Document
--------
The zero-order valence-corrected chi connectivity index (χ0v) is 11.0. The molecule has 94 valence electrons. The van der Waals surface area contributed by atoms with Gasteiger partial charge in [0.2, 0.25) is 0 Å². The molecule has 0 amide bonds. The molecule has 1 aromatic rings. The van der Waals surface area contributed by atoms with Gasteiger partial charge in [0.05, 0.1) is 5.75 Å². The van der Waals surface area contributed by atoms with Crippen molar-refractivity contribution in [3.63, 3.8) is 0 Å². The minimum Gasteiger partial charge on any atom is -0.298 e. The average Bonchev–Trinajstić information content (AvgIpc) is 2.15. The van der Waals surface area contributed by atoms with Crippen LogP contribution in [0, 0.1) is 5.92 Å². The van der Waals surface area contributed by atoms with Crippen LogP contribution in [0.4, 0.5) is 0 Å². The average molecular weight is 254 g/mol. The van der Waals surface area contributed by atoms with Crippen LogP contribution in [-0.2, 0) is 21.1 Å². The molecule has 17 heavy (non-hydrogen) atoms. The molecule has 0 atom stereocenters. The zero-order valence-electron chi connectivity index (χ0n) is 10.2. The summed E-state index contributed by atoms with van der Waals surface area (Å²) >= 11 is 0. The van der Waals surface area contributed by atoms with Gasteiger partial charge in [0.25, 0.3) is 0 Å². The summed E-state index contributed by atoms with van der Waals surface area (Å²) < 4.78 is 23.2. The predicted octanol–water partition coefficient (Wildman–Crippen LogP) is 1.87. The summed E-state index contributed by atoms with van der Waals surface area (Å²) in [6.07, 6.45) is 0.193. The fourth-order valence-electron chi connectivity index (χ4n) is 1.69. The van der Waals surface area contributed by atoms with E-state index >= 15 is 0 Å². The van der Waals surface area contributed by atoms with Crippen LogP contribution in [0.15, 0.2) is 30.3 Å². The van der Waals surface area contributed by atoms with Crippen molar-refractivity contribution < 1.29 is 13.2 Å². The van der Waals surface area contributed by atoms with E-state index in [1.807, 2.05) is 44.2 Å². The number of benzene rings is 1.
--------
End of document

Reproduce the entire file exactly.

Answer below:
The zero-order valence-corrected chi connectivity index (χ0v) is 11.0. The molecule has 94 valence electrons. The van der Waals surface area contributed by atoms with Gasteiger partial charge in [0.2, 0.25) is 0 Å². The molecule has 0 amide bonds. The molecule has 1 aromatic rings. The van der Waals surface area contributed by atoms with Gasteiger partial charge in [0.05, 0.1) is 5.75 Å². The van der Waals surface area contributed by atoms with Crippen molar-refractivity contribution in [3.63, 3.8) is 0 Å². The minimum Gasteiger partial charge on any atom is -0.298 e. The average Bonchev–Trinajstić information content (AvgIpc) is 2.15. The van der Waals surface area contributed by atoms with Crippen LogP contribution in [0, 0.1) is 5.92 Å². The van der Waals surface area contributed by atoms with Crippen LogP contribution in [0.4, 0.5) is 0 Å². The average molecular weight is 254 g/mol. The van der Waals surface area contributed by atoms with Crippen LogP contribution in [-0.2, 0) is 21.1 Å². The molecule has 17 heavy (non-hydrogen) atoms. The molecule has 0 atom stereocenters. The zero-order valence-electron chi connectivity index (χ0n) is 10.2. The summed E-state index contributed by atoms with van der Waals surface area (Å²) >= 11 is 0. The van der Waals surface area contributed by atoms with Gasteiger partial charge in [0.25, 0.3) is 0 Å². The summed E-state index contributed by atoms with van der Waals surface area (Å²) < 4.78 is 23.2. The predicted octanol–water partition coefficient (Wildman–Crippen LogP) is 1.87. The summed E-state index contributed by atoms with van der Waals surface area (Å²) in [6.07, 6.45) is 0.193. The fourth-order valence-electron chi connectivity index (χ4n) is 1.69. The van der Waals surface area contributed by atoms with E-state index >= 15 is 0 Å². The van der Waals surface area contributed by atoms with Crippen LogP contribution in [0.15, 0.2) is 30.3 Å². The van der Waals surface area contributed by atoms with Crippen molar-refractivity contribution < 1.29 is 13.2 Å². The van der Waals surface area contributed by atoms with E-state index in [1.807, 2.05) is 44.2 Å². The number of benzene rings is 1.